But what does he actually propose as an alternative to universal childcare? He endorses a child allowance that would be like the expanded Child Tax Credit briefly enacted under President Joe Biden—who, recall, far from being some fire-breathing populist is the guy who the entire Democratic establishment consolidated behind to defeat Sen. Bernie Sanders.
But, of course, Vance prefers Republican Sen. Josh Hawley’s version of the idea, which would “offer smaller smaller payments and under more constrained conditions.”
How about actually increasing wages? Ohio steelworkers of previous generations were able to provide for their families on a single income thanks to the wages and benefits won by powerful industrial unions. That’s why so many Ohioans are so desperate to believe anyone who tells them they can bring those jobs back.
Vance, meanwhile, frets that even proposals to raise the minimum wage to $15 an hour “might force a lot of employers to lay people off.” But don’t worry—he’s a populist.
All of this starts to make a lot more sense when we pull back the camera and look at the guy writing the checks.
Back in 2009, Peter Thiel was one of the purest representatives of the kind of “market fundamentalism” deplored by Sohrab Ahmari you could hope to find. In an essay published on the website of the libertarian-leaning Cato Institute, Thiel openly worried that giving ordinary people too much power is bad for the profits of the elite.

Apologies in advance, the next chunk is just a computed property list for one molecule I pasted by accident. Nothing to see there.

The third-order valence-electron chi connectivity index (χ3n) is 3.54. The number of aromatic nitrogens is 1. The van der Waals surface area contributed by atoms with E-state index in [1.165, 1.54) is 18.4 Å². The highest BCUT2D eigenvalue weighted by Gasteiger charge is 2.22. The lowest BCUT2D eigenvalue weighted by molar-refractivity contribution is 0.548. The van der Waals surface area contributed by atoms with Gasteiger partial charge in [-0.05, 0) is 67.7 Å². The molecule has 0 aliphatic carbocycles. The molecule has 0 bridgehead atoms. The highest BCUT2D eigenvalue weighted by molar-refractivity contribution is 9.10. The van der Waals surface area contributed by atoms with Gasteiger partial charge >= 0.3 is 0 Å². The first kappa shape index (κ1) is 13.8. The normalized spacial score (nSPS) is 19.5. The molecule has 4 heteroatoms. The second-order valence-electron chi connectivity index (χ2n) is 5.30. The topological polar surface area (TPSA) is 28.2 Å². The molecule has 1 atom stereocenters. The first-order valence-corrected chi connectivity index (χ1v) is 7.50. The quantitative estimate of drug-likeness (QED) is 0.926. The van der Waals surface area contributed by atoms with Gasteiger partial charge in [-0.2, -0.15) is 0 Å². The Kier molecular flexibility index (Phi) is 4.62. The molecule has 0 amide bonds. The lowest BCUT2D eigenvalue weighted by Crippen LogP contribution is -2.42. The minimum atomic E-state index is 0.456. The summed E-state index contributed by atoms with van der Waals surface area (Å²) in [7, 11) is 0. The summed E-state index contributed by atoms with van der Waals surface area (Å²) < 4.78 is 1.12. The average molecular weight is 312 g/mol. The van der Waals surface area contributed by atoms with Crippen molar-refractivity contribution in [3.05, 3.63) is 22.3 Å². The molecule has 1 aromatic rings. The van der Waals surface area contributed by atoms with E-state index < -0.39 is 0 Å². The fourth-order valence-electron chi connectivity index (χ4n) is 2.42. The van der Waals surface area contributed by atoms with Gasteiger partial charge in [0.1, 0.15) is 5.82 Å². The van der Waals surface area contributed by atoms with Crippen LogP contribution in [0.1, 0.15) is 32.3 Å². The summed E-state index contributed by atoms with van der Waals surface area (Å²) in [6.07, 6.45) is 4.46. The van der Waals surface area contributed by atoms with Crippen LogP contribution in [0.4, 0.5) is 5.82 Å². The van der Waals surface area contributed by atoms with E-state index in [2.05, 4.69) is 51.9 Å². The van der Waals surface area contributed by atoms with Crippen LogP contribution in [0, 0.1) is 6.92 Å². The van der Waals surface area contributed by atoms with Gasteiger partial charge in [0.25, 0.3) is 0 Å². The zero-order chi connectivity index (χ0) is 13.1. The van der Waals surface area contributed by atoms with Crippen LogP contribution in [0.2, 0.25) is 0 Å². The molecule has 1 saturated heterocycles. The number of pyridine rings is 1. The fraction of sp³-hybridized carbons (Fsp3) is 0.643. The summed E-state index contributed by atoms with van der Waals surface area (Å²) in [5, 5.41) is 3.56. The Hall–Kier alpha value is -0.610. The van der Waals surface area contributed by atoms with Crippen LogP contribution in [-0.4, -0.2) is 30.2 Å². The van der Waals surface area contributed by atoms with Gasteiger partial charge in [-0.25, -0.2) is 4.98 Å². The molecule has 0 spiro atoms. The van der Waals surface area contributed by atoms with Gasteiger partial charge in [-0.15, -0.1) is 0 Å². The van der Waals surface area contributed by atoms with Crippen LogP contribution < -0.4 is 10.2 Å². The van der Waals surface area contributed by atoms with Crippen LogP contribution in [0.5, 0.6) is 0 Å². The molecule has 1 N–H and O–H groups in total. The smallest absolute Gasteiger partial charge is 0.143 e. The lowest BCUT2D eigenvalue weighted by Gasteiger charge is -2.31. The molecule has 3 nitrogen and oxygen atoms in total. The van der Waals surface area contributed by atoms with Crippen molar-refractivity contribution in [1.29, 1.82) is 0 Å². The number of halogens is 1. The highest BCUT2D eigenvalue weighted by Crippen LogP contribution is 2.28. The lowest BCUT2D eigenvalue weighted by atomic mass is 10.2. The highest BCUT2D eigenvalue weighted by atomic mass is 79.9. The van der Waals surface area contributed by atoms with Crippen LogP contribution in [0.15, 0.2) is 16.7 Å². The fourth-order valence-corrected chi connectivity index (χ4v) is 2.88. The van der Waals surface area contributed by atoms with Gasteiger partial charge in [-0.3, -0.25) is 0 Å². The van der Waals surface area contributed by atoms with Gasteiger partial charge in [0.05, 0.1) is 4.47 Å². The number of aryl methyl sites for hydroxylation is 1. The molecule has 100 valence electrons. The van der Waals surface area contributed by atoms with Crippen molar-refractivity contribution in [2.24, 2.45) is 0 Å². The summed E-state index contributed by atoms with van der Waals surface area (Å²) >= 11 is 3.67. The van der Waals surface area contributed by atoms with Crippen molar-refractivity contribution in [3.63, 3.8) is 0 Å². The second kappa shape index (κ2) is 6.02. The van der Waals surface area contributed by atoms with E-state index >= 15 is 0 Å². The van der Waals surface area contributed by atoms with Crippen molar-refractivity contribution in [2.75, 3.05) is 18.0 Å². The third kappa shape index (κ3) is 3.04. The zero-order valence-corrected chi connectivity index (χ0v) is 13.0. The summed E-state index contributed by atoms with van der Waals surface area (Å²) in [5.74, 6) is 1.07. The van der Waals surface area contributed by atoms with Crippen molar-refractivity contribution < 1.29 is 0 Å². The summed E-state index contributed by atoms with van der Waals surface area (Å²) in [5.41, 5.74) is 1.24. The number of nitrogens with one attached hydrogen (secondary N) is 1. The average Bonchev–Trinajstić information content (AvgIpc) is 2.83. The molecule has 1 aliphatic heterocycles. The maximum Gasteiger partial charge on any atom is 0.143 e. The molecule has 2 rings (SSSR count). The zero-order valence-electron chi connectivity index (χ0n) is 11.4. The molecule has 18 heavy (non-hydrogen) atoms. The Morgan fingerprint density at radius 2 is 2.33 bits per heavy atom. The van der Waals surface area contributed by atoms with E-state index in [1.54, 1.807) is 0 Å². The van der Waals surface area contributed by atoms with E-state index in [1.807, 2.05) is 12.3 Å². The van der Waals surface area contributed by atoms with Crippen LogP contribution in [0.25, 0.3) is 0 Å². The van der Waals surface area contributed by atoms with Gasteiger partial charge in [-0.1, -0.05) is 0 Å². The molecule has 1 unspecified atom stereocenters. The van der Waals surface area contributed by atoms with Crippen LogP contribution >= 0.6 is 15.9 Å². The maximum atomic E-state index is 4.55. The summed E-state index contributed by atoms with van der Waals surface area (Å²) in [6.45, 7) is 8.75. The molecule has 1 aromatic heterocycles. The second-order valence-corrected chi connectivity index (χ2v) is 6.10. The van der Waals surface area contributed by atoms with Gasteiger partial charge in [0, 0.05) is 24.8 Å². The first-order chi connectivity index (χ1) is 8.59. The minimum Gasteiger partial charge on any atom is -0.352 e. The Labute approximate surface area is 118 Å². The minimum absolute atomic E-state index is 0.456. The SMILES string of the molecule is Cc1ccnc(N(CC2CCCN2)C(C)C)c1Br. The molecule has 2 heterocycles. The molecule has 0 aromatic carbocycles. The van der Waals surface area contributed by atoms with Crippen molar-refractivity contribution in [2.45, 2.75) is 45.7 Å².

“Since the 1920s,” Thiel wrote, “the vast increase in welfare beneficiaries and the extension of the franchise to women—two constituencies that are notoriously tough for libertarians—have rendered the notion of ‘capitalist democracy’ into an oxymoron.” He recommended exploration of outer space and “seasteading” on the ocean floor as ways he and his fellow libertarians could escape the bad effects of mass democracy.
This year, he donated $15 million to Vance’s super PAC—an unprecedented amount of money for a Senate campaign. This is certainly a dramatic reversal from abandoning earthly politics and hoping to set up anarcho-capitalist colonies underwater or in outer space.
But judging by the way Thiel’s candidate starts talking whenever economic policy conversations get too specific, Thiel’s fundamental antipathy to letting the filthy masses get their hands on his money remains firmly in place.
J.D. Vance is many things. He’s a bestselling author. He’s a venture capitalist. He’s the founder of an “anti-opioid” nonprofit that “spent more than 95 percent of its 2017 fundraising on staff salaries and overhead, and $0 on charitable activities or grants.” One thing he can’t be called with a straight face is a “populist.”